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Brick Mason, Block Mason and Stone Mason Career and Job Information

Career Overview and Job Description

High job growth is expected in this area in coming years. Most of the work is performed outside, and often involves heavy lifting or working on scaffolding. Working as a mason requires little formal schooling and most people learn from practical experience. A major draw is that over a quarter of masons are self-employed.

All types of mason are involved making appealing, long-lasting buildings and exteriors. Their work is varied, and could be as simple as laying a stone path or as complicated as installing an elaborate surface on a major downtown building. There are two main types of masons.

  • Brickmasons, blockmasons, and bricklayers: They use masonry panels, casts, blocks, and other materials to construct and maintain walls, exteriors, fireplaces, walkways, etc, out of brick. Some focus exclusively on laying industrial furnaces’ firebrick linings.
  • Stonemasons: They generally work at community or professional buildings where they construct floors, fences, walls, or exteriors. They use many types of stone, including both natural cut stone like granite, limestone, and marble; and manmade stone constructed from concrete, bits of marble, etc.

Brickmasons use a variety of procedures in their work. Using a corner lead means that masons create a pyramid structure of bricks, called a lead, in the four corners. Leads are extremely difficult to construct and require meticulous and skilled masons. After the leads are complete junior masons then draw a line connecting the leads to show where each line of bricks, called a course, will go to fill in the wall.

Since leads are difficult to construct they are more expensive, and so many masons prefer to use corner poles or guides. These make it possible to build a whole wall at once. Masons place corner poles vertically to show the lines the walls will take and connect the poles by a cord, thus outlining the walls. The lines show where each course will go. The masons then use a mixture of cement, water, and sand called mortar which they apply with a flat tool called a trowel, to create a base for the bricks, which are then laid. Masons may need to size bricks using a chisel or saw to make them fit around doors and windows or to make them end neatly. Then, masons use specific joining tools to smooth out the mortar to give the bricks a polished, clean look. Masons may also build arches out of brick around openings like windows instead of using steel lintels. This is more difficult but also more visually appealing.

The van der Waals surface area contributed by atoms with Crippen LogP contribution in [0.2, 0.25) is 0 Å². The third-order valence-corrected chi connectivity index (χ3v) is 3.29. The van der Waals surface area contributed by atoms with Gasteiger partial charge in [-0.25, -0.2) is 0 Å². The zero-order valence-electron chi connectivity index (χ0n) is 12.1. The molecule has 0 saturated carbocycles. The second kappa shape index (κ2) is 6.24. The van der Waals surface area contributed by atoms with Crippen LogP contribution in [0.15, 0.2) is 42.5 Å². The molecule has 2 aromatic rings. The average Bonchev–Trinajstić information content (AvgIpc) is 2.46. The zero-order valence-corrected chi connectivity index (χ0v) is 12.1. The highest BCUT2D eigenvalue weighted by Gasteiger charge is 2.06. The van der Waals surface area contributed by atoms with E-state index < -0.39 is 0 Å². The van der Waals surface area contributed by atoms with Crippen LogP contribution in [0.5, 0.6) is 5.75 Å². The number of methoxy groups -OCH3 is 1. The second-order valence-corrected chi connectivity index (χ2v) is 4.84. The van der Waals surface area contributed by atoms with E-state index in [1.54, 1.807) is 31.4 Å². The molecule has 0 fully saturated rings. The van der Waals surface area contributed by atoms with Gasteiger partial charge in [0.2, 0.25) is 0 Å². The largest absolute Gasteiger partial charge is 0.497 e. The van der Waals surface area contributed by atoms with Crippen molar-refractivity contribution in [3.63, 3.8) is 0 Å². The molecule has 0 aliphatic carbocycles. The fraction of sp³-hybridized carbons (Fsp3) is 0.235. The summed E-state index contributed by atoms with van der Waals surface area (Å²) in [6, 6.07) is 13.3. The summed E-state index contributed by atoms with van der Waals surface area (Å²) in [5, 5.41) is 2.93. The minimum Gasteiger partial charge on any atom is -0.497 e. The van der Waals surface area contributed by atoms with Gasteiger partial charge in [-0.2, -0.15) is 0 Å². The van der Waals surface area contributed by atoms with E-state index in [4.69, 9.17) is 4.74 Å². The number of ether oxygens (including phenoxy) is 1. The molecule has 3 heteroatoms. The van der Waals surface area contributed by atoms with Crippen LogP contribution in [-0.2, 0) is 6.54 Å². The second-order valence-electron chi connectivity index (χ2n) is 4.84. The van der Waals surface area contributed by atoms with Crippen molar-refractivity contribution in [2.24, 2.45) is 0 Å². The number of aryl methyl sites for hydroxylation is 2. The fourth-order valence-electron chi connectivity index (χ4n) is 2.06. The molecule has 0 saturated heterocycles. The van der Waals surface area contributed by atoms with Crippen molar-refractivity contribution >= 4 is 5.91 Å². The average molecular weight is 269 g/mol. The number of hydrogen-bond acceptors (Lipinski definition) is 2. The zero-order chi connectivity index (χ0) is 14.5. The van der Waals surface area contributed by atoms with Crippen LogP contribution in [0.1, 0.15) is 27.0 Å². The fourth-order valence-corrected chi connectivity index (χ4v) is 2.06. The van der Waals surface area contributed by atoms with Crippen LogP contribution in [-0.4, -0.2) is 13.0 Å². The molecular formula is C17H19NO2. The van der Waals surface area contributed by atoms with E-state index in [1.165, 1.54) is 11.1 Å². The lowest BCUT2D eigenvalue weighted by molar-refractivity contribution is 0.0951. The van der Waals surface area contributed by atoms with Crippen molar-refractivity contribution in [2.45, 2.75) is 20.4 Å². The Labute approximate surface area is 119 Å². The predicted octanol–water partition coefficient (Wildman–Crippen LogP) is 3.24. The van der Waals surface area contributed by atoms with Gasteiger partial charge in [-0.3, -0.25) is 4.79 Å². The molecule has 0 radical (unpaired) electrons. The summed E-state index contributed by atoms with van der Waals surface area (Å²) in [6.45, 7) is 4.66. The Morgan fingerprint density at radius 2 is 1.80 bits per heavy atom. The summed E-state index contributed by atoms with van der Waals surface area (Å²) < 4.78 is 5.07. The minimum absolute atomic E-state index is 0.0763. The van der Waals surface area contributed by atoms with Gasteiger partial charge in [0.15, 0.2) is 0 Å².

Stonemasons frequently have highly detailed blueprints that number each individual stone. Assistants may identify and transport the appropriate numbered stone to the stonemason. Large stones may require a the use of a derrick.

Building a wall out of stone begins with setting the first course into a thin prepared bed of mortar. Stonemasons then use wedges, plumblines, and levelers to set the stones in the straight line, and then hammer them it with heavy rubber mallets. They repeat this process, trading layers of stone and mortar. As the wall grows, the masons remove the supporting wedges, fill in gaps between stones, and use a tuck pointer, a sharp tool, to even out the surface of the mortar. Stonemasons may have to bolt large stones to anchors in the wall to keep them in place. When they’re finished, masons thoroughly clean the stones, removing all stray mortar and dirt.

Stonemasons also construct floors. To begin they lay a bed of mortar over the surface. Then they lay the stone. Floors usually use larger and heavier blocks of stone, which are places using crowbars and mallets. Finally, they fill in the spaces between blocks and clean the new floor.

Many stonemasons cut their own stone. Cutting stone is difficult work that requires precise tools. Using specially constructed hammers and chisels they follow the natural grain of the stone to create the shape desired. Stonecutters may use a special diamond-bladed saw to cut through particularly hard and valuable pieces of stone. Many masons specialize in an area like cutting marble. Masons of all types not only build with stone or brick, they also maintain, repair, and replace their handiwork.

The majority of contemporary professional and public buildings are being constructed with new materials like concrete; stone like granite or marble; tile; glass; or brick veneer. Previously masons were only involved in the construction of divider walls and elevator shafts, but now masons are involved in more and different types of construction. For instance, many masons are now involved in putting in insulated wall panels or decorative brick accents.

There is an entire group of brickmasons called refractory masons who focus on putting firebrick and refractory tile in industrial boilers, furnaces, or other high-temperature environments. The majority of refractory masons work at steel mills, where melted steel runs from furnaces, over refractory beds, and into rolling machines.